Published Jul 08, 2020With Twitter kudos and tour opportunities from none other than Liam Gallagher fresh in the rear-view, now would probably not be the right time for Australian Britpop acolytes DMA's to abandon the bold font '90s approach that's brought them so much early success — or maybe it is?
In any event, they haven't: The Glow, their third album, is very much another exercise in full-throated '90s nostalgia, full of plaintive, bittersweet vocals, fervent acoustic strumming, and a couple of straight-up ravers (they had British legends Orbital remix one of the singles prior to release, a savvy move). And, once again, it all sounds pretty great, this time with extra production sheen courtesy of Stuart Price (who's worked with the Killers) on top of it all.
Fans should know what to expect then, and newcomers will be treated to what is likely the best iteration of the band: a connoisseur's confection of Oasis, Stone Roses, and Lightning Seeds influences with various others mixed in for track-specific flavour (Pulp circa "Common People" gets a look in during the pulsing chorus of "Life Is a Game of Changing," for instance). Endlessly parsing the obvious and not-so-obvious influences doesn't do justice to the band's songwriting however, which is often quite good, even transcendent at a couple of points — it's hard not to get swept up in the surging chorus of "Silver," probably the closest to date the band have gotten to perfecting their formula.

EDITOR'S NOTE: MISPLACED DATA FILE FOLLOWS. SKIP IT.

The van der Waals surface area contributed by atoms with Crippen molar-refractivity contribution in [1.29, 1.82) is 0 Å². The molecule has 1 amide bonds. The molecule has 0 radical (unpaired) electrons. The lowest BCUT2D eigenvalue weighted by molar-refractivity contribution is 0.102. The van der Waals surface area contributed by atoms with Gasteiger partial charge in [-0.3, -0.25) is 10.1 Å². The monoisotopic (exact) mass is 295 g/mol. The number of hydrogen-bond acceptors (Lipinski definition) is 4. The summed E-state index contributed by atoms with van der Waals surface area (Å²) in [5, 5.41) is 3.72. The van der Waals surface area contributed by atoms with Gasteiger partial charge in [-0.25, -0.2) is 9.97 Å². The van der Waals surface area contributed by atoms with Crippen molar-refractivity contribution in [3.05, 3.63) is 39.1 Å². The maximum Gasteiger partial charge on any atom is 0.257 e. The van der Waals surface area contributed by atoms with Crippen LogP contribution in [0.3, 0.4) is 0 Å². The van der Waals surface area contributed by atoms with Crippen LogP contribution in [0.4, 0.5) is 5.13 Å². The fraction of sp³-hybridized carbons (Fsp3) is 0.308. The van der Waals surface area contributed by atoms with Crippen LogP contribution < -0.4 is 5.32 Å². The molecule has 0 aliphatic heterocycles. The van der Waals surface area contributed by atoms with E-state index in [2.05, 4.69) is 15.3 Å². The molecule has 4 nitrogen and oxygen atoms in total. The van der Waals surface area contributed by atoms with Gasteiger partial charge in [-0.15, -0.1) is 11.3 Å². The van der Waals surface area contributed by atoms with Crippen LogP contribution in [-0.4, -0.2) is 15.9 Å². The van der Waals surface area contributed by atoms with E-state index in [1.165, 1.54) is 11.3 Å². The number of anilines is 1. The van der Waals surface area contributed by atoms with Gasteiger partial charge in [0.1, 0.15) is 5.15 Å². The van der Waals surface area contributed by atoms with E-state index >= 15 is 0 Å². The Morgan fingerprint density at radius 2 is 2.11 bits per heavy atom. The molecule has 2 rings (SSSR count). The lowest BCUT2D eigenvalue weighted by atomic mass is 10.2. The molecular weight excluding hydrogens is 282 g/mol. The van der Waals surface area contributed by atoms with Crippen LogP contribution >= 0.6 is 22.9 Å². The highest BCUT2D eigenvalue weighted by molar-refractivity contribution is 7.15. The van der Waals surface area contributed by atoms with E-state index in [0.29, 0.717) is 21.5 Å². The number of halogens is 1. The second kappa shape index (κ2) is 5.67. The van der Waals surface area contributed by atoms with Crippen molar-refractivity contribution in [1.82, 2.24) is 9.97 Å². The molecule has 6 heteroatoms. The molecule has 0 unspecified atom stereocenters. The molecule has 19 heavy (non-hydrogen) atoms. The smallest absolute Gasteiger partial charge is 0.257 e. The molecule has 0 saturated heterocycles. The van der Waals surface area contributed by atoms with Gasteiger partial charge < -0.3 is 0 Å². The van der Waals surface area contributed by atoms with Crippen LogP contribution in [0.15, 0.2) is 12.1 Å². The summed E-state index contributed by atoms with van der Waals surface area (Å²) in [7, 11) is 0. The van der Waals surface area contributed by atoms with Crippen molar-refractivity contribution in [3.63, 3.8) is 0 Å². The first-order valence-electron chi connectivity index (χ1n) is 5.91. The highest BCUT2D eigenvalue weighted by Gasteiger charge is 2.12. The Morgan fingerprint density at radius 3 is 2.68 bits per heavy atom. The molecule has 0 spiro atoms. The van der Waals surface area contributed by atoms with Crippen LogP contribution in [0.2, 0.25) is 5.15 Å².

The uncharitable will no doubt hone in on the formula as a negative in and of itself, but it's hard to find fault when following it yields such strong results. Like in some of Oasis's best work, the band has a knack for multi-part choruses and hiding hooks behind hooks — when it all comes together, you're reminded of just why these bands were so popular in the '90s. For such a specific formula, the law of diminishing returns likely looms, if it hasn't arrived already, but for now, The Glow is just enough of a good thing. (Illusive Sounds)